For me, all these experiences have reinforced how special the University of Washington is. Students from all around the world travel to Seattle to study. There may be no better chance in life to interact with such a diverse crowd and to learn about the world through conversation and friendship. Yet, sometimes when I walk around campus, I can’t help but feel that students take this opportunity for granted.

International students and domestic students too often stick to their own groups. When I see this, I’m saddened by the missed opportunities to learn from one another and to connect with the larger world. Cultural exchange can be difficult; it’s hard to put yourself out there. It can be hard to interact with someone with an upbringing completely different than your own. But if you go in with an open mind, if you are willing to be vulnerable, if you truly want to better understand your place within this vast world, then cultural exchange is an invaluable experience, one that all students at the UW should strive for during their time here.

Joseph Yang is a UW alum (2021) who studied political science at the UW and served as the Communications Coordinator for UW CIRCLE. Joseph integrates his love for learning with his passion for advocacy through effective writing and communication.

International Student Stories: Bryce Wagner—Ubiquitous Identity

“I have the body, accent, and the face of Caucasian American, but I very much feel like an immigrant.”

Bryce is a Swiss-American born, where he grew up in Geneva, Switzerland. He grew up with American parents in a British Schooling systems in the Suisse-Romande (french-speaking region) of Switzerland. His  identity has been ubiquitous over the past 3 years, especially in the face of some of the challenges at UW, but he firmly identifies himself  as an Anglophone global Citizen!

Listen to Bryce’s journey in this episode!

International Student Stories: Naisha Sachdev “How I overcame the pandemic as an international student”

Imagine taking classes at 3 am? Imagine being not able to sleep for 3 days straight during the finals week because of the time differences. International students already face challenges of culture shock, joining communities, and adapting to new environments when they are on campus. But what struggles our international students  face during pandemic?

Naisha is international student from India and she tells us her story.  She was able to experience the difficulties of connecting with people, taking classes at night, and coping with feelings of isolation. Her courage to change the status quo of her life allowed her to join new clubs and represent her culture proudly though dance. She was able to overcome the challenges that many international students face today during the COVID-19 pandemic.

International Student Stories: Vikram Guhan Subbiah from India

“Am I Indian or am I American?”

Vikram was born in America, but grew up in India. He grew up speaking Hindi, watching Bollywood movies, and listening to Indian songs. By the time he came to the U.S to attend UW, he knew he was not American as his passport said, at least not culturally. However, this did not stop him. He decided to embrace both of his identities and went to play cards with his Saudi Arabian buddies, learn pick up lines from his Brazilian friends, and learn about different ethnic groups in East Africa from his Eritrean friend. He chose to grow and broaden his perspective by simple saying “hi” to a friend eating at Local Point food court.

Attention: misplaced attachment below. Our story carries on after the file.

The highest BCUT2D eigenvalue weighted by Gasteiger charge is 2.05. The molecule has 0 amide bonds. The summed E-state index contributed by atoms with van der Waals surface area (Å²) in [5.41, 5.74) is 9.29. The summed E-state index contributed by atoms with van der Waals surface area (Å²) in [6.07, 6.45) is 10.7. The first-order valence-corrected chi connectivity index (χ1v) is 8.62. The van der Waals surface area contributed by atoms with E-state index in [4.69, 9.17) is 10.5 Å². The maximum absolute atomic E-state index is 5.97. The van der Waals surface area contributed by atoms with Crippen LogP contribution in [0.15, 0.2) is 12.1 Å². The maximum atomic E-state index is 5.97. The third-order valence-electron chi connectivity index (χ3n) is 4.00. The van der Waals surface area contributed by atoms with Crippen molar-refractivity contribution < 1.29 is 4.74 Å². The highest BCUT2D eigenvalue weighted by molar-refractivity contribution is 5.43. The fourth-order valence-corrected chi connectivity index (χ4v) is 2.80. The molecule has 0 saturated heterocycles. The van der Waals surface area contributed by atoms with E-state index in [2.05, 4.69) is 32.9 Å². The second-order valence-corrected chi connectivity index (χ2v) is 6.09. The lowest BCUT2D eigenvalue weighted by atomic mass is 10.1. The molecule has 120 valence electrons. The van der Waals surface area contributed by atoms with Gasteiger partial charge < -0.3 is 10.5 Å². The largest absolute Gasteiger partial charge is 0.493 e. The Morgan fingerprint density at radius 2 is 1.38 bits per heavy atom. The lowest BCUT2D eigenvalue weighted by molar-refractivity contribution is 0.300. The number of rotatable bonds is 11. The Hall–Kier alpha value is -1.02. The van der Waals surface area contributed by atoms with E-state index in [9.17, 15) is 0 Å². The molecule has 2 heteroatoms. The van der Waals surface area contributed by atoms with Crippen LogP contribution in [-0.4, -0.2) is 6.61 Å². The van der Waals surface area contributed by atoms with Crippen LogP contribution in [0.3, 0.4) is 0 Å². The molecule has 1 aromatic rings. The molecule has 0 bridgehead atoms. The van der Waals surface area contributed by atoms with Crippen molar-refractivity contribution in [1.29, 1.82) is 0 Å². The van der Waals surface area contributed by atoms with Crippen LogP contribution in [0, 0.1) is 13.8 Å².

Listen to his story to hear about his experience as a American citizen, spending most of his time in India and coming back to UW.

International Student Stories: Luiz Fernando Saade Porto from Brazil

“I don’t want to go back to Seattle. Should I just stay in Rio? ”
That is what freshmen Luiz said, but not anymore. Though he struggled in the beginning  of his time at UW to find friends and a community, today Luiz has successfully has made UW his home. In this episode, Luiz takes us to his experience of being an international student at UW. We will hear his willingness to step out of his comfort zone to find friends, community, and a support system at UW.

Luiz Fernando Saade Porto spent his first 19 years of life in Rio de Janeiro, Brazil, and the last three and a half years in Seattle studying at UW.  Luiz is a senior studying Economics with a minor in Informatics and a passion for data science. At the university, he spent more than two years as part of Unite UW, a program that connects domestic and international students and that helped him find his community and home at UW. Some of his hobbies include hanging out with his housemates and friends, playing the bass guitar, hiking, traveling, and truly learning about different cultures by experiencing them.

International Student Stories: Pum and Aries from Thailand

Pum and Aries came to the U.S. in their freshman year for the first time and they were able to bond over their shared problems of finding a dorm to stay in. Both of them decided to join the Thai Student Association and were able to find a shared connection through their Thai culture. Thus, they both were able to expand their social circle through this shared experience, not just by joining the Thai Student Association, but also by exploring their interests and joining different clubs later on with local students. Their discomfort of going out of their comfort zone and trying new things was their currency for their growth.